Salahuddin Ready For Talks
In an interview to Kashmir News Service (KNS) on 18 August 2006, Hizbul Mujahideen leader Syed Salahuddin had said that self-rule as a solution to the Kashmir imbroglio was a non-starter unless both India and Pakistan demilitarised their respective zones of the disputed territory. Referring to the self-rule proposal floated by President General Pervez Musharraf and supported by moderate Kashmiri separatists and a few pro-India Kashmiri leaders, Salahudin said, "The self-rule proposal (cannot) be implemented unless India and Pakistan withdraw troops from both parts of Kashmir. We will encourage any move that will lead to withdrawal of troops from both parts of Kashmir." He however added that self-rule was not the total solution. During the wide-ranging interview, he also stressed that militants needed a green signal from New Delhi before implementing a ceasefire and said that the militant leadership was ready for elections under the supervision of the international community.
In that interview, Salahuddin had expressed his willingness (directly or indirectly) to participate in the talks with the Indian government although he stipulated certain pre-conditions such as withdrawal of security forces from both parts of Kashmir, conditional ceasefire, release of detenues lodged in various jails, cessation of human rights violations on Kashmiris by security forces etc. However, this move by Salahuddin apparently infuriated his hardline mentor, Syed Ali Shah Geelani, who said that there was no use of a ceasefire unless India accepted Kashmir as a disputed territory whose final settlement had to be reached under United Nations' resolutions in accordance with the wishes of the Kashmiris.
Though the reasons are not clear at present, this is for the first time that the UJC Chief has issued a statement evincing flexibility in his approach towards resolving the Kashmir problem. Some observers are of the view that Salahuddin seems to losing influence in the situation arising out of the ongoing India-Pakistan talks on the Kashmir issue. Secondly, groupism and ideological differences have cropped up within the pro-Pakistan outfits active in Kashmir. Thirdly, the Hizbul Mujahideen is also apprehensive about the developing situation in the Valley as Indian security forces in recent months have eliminated several militants and are gaining control over the security situation in the Valley. Moreover, New Delhi's seriousness in pursuing the composite dialogue with Pakistan as well as with moderate separatists of Kashmir has perhaps conveyed to Salahuddin that he might soon become an unwanted actor and a negotiable commodity in the long run.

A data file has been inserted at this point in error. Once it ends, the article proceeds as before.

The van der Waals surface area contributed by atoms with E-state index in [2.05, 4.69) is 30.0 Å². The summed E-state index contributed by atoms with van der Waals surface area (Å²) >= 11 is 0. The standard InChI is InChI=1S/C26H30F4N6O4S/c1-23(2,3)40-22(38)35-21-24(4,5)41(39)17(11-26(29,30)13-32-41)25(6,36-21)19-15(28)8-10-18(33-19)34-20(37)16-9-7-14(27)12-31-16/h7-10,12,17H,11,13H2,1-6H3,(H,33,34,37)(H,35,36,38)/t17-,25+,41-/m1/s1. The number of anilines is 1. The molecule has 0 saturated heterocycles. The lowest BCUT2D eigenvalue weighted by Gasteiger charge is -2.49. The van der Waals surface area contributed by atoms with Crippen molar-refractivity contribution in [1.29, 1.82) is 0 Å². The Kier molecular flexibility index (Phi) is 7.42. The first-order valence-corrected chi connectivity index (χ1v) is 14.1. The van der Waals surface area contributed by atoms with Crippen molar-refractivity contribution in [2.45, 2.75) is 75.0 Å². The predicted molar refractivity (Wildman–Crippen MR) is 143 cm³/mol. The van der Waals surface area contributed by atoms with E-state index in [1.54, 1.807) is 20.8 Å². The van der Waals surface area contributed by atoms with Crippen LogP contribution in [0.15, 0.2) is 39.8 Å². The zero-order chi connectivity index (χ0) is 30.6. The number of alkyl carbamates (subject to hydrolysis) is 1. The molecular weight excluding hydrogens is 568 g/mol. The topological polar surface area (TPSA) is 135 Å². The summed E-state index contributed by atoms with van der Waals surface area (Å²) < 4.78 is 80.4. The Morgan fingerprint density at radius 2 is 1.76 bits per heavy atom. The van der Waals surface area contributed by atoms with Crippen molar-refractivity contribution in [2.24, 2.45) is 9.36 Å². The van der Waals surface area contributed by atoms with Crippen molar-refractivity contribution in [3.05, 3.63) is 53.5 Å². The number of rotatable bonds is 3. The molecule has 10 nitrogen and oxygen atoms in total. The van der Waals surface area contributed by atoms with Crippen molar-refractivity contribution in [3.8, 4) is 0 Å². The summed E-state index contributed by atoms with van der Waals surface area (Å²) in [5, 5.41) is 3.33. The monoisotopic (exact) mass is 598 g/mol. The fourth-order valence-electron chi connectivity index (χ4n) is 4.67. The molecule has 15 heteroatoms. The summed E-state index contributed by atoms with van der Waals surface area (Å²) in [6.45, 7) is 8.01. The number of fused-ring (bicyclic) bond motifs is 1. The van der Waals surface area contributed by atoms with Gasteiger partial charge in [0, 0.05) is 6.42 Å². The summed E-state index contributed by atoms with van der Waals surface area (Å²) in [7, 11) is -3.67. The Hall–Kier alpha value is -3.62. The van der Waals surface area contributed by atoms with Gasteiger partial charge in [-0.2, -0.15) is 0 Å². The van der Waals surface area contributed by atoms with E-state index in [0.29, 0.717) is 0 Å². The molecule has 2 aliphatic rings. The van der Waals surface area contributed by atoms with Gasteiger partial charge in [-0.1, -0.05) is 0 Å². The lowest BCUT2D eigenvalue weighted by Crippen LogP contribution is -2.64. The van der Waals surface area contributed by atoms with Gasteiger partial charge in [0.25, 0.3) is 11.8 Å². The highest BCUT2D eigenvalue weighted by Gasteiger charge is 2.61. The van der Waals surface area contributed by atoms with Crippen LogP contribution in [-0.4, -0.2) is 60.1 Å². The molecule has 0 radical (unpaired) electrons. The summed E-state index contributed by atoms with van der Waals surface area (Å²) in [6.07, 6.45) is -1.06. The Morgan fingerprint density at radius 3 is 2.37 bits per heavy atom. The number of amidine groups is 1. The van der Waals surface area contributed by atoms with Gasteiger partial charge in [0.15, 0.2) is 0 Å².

Geelani and his supporters including the G-4 comprising Al-Nasreen, Farzanadan-e-Millat, Save Kashmir Movement and Al-Afreen were perturbed with the statement of Hizbul Chief and termed it as useless and also reminded him that the Hizbul Mujahideen should not forget the fate of the earlier ceasefire, which resulted in a stalemate. In a joint statement issued in Srinagar, the four outfits had accused Hizbul Mujahideen supreme commander Syed Salahuddin of making 'pointless calls for ceasefire' in Kashmir. Geelani even went to the extent of criticising the moderate Hurriyat leaders for participating in the talks with the Indian government. Geelani also put a question mark on the reported unity moves between the two factions of the Hurriyat as advised by Pakistan in the light of resumption of talks between India and Pakistan after the Mumbai blasts. Geelani has rather urged for the strengthening of the resistance forces of separatists groups to continue waging the fight for Kashmir.
Both Geelani and Salahuddin have their own compulsions in issuing such statements. Salahuddin is facing alienation within his own outfit. A faction of the Hizbul Mujahideen led by former Divisional Commander Almas Khan r/o Kupwara had reportedly deserted the group. Significantly, this group was patronised by Geelani's son Nayeem Geelani, who is presently in Rawalpindi (Pakistan). The Hizbul Chief is also worried about reports of the presence of Al Qaida elements in the Valley. The Hizbul has already been marginalised by other militant outfits like the Lashkar-e-Taiba (LeT) and others, who use Hizb cadres merely as porters/ helpers in carrying out their terror operations. The Hizbul's concern is established by the presence of posters at some places in the Valley asking people not to lend support to LeT militants. On the other hand, Geelani, who sought to control the Jamaat-e-Islami (JeI) in both parts of Kashmir, was isolated in the recently held party elections at the hands of another non-controversial leader of the party Ghulam Hassan Sheikh, who does not believe in the gun culture. Observers say that in the prevailing circumstances, both Salahuddin and Geelani should express their willingness to join the dialogue process with the Indian government without any preconditions. Both leaders should realise the urgency for finding out a viable solution to the Kashmir issue. This is important as both Salahuddin and Geelani should understand that Pakistan cannot afford to continue with its support to militant outfits in the changed scenario in present-day Kashmir.